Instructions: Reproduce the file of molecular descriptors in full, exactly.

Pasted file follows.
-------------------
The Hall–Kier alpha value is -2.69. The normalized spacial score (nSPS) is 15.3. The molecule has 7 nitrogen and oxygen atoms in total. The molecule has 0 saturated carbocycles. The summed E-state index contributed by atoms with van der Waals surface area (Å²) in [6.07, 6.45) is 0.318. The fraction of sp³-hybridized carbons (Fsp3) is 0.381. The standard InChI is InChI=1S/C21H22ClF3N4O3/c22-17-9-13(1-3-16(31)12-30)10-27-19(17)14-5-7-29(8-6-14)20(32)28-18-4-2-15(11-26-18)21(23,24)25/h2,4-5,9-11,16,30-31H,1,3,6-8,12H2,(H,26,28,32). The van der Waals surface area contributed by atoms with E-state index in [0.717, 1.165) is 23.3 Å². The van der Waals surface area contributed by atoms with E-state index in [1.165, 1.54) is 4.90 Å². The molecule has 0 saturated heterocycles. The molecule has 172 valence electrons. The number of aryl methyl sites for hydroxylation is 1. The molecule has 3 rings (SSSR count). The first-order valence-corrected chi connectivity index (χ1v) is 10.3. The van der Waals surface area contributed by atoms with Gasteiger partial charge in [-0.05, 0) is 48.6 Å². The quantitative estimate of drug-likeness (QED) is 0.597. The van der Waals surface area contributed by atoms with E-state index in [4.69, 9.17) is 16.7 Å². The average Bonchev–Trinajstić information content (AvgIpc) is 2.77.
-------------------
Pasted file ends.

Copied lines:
The Hall–Kier alpha value is -2.69. The normalized spacial score (nSPS) is 15.3. The molecule has 7 nitrogen and oxygen atoms in total. The molecule has 0 saturated carbocycles. The summed E-state index contributed by atoms with van der Waals surface area (Å²) in [6.07, 6.45) is 0.318. The fraction of sp³-hybridized carbons (Fsp3) is 0.381. The standard InChI is InChI=1S/C21H22ClF3N4O3/c22-17-9-13(1-3-16(31)12-30)10-27-19(17)14-5-7-29(8-6-14)20(32)28-18-4-2-15(11-26-18)21(23,24)25/h2,4-5,9-11,16,30-31H,1,3,6-8,12H2,(H,26,28,32). The van der Waals surface area contributed by atoms with E-state index in [0.717, 1.165) is 23.3 Å². The van der Waals surface area contributed by atoms with E-state index in [1.165, 1.54) is 4.90 Å². The molecule has 0 saturated heterocycles. The molecule has 172 valence electrons. The number of aryl methyl sites for hydroxylation is 1. The molecule has 3 rings (SSSR count). The first-order valence-corrected chi connectivity index (χ1v) is 10.3. The van der Waals surface area contributed by atoms with Gasteiger partial charge in [-0.05, 0) is 48.6 Å². The quantitative estimate of drug-likeness (QED) is 0.597. The van der Waals surface area contributed by atoms with E-state index in [4.69, 9.17) is 16.7 Å². The average Bonchev–Trinajstić information content (AvgIpc) is 2.77.